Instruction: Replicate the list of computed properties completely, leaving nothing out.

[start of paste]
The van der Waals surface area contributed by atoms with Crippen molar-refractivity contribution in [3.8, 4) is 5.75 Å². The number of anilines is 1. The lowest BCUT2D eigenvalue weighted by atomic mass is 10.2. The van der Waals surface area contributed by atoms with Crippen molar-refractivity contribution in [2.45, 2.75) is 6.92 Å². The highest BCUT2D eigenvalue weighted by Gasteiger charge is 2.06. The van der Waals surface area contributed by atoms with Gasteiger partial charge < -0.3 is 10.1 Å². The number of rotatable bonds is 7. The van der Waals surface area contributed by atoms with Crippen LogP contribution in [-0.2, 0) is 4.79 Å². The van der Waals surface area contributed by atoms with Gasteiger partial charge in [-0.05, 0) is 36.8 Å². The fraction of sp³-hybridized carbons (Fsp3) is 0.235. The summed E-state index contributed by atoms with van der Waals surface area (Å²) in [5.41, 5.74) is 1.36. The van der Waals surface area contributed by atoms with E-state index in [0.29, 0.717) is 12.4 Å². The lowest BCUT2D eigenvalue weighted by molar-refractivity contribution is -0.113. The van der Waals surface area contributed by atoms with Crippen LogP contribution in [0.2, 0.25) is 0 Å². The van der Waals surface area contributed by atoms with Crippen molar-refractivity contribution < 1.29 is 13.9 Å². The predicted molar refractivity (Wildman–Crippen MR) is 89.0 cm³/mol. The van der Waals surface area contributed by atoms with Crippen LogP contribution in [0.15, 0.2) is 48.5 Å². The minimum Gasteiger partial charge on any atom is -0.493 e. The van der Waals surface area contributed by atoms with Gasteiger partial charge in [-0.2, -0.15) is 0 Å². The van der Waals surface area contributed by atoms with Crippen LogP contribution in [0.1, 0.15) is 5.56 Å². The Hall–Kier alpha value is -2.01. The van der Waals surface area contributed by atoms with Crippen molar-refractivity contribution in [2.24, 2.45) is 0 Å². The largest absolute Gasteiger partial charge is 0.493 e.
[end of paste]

The van der Waals surface area contributed by atoms with Crippen molar-refractivity contribution in [3.8, 4) is 5.75 Å². The number of anilines is 1. The lowest BCUT2D eigenvalue weighted by atomic mass is 10.2. The van der Waals surface area contributed by atoms with Crippen molar-refractivity contribution in [2.45, 2.75) is 6.92 Å². The highest BCUT2D eigenvalue weighted by Gasteiger charge is 2.06. The van der Waals surface area contributed by atoms with Gasteiger partial charge < -0.3 is 10.1 Å². The number of rotatable bonds is 7. The van der Waals surface area contributed by atoms with Crippen LogP contribution in [-0.2, 0) is 4.79 Å². The van der Waals surface area contributed by atoms with Gasteiger partial charge in [-0.05, 0) is 36.8 Å². The fraction of sp³-hybridized carbons (Fsp3) is 0.235. The summed E-state index contributed by atoms with van der Waals surface area (Å²) in [5.41, 5.74) is 1.36. The van der Waals surface area contributed by atoms with E-state index in [0.29, 0.717) is 12.4 Å². The lowest BCUT2D eigenvalue weighted by molar-refractivity contribution is -0.113. The van der Waals surface area contributed by atoms with Crippen LogP contribution in [0.2, 0.25) is 0 Å². The van der Waals surface area contributed by atoms with Crippen molar-refractivity contribution < 1.29 is 13.9 Å². The predicted molar refractivity (Wildman–Crippen MR) is 89.0 cm³/mol. The van der Waals surface area contributed by atoms with Crippen LogP contribution in [0.15, 0.2) is 48.5 Å². The minimum Gasteiger partial charge on any atom is -0.493 e. The van der Waals surface area contributed by atoms with Gasteiger partial charge in [-0.2, -0.15) is 0 Å². The van der Waals surface area contributed by atoms with Crippen LogP contribution in [0.1, 0.15) is 5.56 Å². The Hall–Kier alpha value is -2.01. The van der Waals surface area contributed by atoms with Crippen molar-refractivity contribution in [2.24, 2.45) is 0 Å². The largest absolute Gasteiger partial charge is 0.493 e.